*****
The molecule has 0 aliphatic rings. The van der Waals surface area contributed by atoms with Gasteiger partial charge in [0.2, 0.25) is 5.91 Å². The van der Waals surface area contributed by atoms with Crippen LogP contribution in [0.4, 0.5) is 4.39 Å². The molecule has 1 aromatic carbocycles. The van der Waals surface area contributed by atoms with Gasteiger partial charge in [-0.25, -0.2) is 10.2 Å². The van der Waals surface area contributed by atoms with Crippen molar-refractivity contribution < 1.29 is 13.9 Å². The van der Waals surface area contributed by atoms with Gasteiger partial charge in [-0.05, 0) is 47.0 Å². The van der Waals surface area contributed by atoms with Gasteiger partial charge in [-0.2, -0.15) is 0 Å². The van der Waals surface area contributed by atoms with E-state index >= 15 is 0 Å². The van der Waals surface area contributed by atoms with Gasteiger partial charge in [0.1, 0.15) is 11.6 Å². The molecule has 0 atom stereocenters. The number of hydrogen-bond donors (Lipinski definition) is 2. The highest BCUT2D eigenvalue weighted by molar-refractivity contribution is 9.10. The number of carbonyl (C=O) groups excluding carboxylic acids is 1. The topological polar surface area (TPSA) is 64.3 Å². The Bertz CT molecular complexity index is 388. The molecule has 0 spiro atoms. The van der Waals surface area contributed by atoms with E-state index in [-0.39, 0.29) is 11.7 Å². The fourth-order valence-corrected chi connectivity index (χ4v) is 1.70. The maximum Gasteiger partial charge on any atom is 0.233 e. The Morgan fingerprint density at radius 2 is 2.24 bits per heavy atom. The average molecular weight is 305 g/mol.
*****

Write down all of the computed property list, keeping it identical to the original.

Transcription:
The molecule has 0 aliphatic rings. The van der Waals surface area contributed by atoms with Gasteiger partial charge in [0.2, 0.25) is 5.91 Å². The van der Waals surface area contributed by atoms with Crippen LogP contribution in [0.4, 0.5) is 4.39 Å². The molecule has 1 aromatic carbocycles. The van der Waals surface area contributed by atoms with Gasteiger partial charge in [-0.25, -0.2) is 10.2 Å². The van der Waals surface area contributed by atoms with Crippen molar-refractivity contribution < 1.29 is 13.9 Å². The van der Waals surface area contributed by atoms with Gasteiger partial charge in [-0.05, 0) is 47.0 Å². The van der Waals surface area contributed by atoms with Gasteiger partial charge in [-0.2, -0.15) is 0 Å². The van der Waals surface area contributed by atoms with E-state index >= 15 is 0 Å². The van der Waals surface area contributed by atoms with Gasteiger partial charge in [0.1, 0.15) is 11.6 Å². The molecule has 0 atom stereocenters. The number of hydrogen-bond donors (Lipinski definition) is 2. The highest BCUT2D eigenvalue weighted by molar-refractivity contribution is 9.10. The number of carbonyl (C=O) groups excluding carboxylic acids is 1. The topological polar surface area (TPSA) is 64.3 Å². The Bertz CT molecular complexity index is 388. The molecule has 0 spiro atoms. The van der Waals surface area contributed by atoms with E-state index in [-0.39, 0.29) is 11.7 Å². The fourth-order valence-corrected chi connectivity index (χ4v) is 1.70. The maximum Gasteiger partial charge on any atom is 0.233 e. The Morgan fingerprint density at radius 2 is 2.24 bits per heavy atom. The average molecular weight is 305 g/mol.